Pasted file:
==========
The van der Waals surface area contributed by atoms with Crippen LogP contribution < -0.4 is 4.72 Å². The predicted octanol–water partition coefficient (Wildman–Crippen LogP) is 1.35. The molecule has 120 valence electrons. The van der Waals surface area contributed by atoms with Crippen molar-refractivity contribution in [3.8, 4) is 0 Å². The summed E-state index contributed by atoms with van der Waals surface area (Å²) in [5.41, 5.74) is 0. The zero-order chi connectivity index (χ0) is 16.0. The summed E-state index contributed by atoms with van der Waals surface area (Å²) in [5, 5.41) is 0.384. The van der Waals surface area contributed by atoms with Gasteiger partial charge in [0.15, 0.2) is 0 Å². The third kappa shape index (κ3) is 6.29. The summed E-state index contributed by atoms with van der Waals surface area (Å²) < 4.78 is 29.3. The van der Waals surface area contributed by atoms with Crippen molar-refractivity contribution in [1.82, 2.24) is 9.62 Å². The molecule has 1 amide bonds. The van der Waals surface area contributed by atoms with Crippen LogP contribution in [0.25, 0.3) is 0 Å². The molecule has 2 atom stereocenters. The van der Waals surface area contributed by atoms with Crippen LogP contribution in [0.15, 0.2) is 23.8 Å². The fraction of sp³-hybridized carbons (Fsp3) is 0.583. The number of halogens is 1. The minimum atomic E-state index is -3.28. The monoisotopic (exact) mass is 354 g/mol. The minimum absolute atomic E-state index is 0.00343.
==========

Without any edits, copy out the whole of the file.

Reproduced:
The van der Waals surface area contributed by atoms with Crippen LogP contribution < -0.4 is 4.72 Å². The predicted octanol–water partition coefficient (Wildman–Crippen LogP) is 1.35. The molecule has 120 valence electrons. The van der Waals surface area contributed by atoms with Crippen molar-refractivity contribution in [3.8, 4) is 0 Å². The summed E-state index contributed by atoms with van der Waals surface area (Å²) in [5.41, 5.74) is 0. The zero-order chi connectivity index (χ0) is 16.0. The summed E-state index contributed by atoms with van der Waals surface area (Å²) in [5, 5.41) is 0.384. The van der Waals surface area contributed by atoms with Gasteiger partial charge in [0.15, 0.2) is 0 Å². The third kappa shape index (κ3) is 6.29. The summed E-state index contributed by atoms with van der Waals surface area (Å²) < 4.78 is 29.3. The van der Waals surface area contributed by atoms with Crippen molar-refractivity contribution in [1.82, 2.24) is 9.62 Å². The molecule has 1 amide bonds. The van der Waals surface area contributed by atoms with Crippen LogP contribution in [0.25, 0.3) is 0 Å². The molecule has 2 atom stereocenters. The van der Waals surface area contributed by atoms with Crippen LogP contribution in [0.15, 0.2) is 23.8 Å². The fraction of sp³-hybridized carbons (Fsp3) is 0.583. The number of halogens is 1. The minimum atomic E-state index is -3.28. The monoisotopic (exact) mass is 354 g/mol. The minimum absolute atomic E-state index is 0.00343.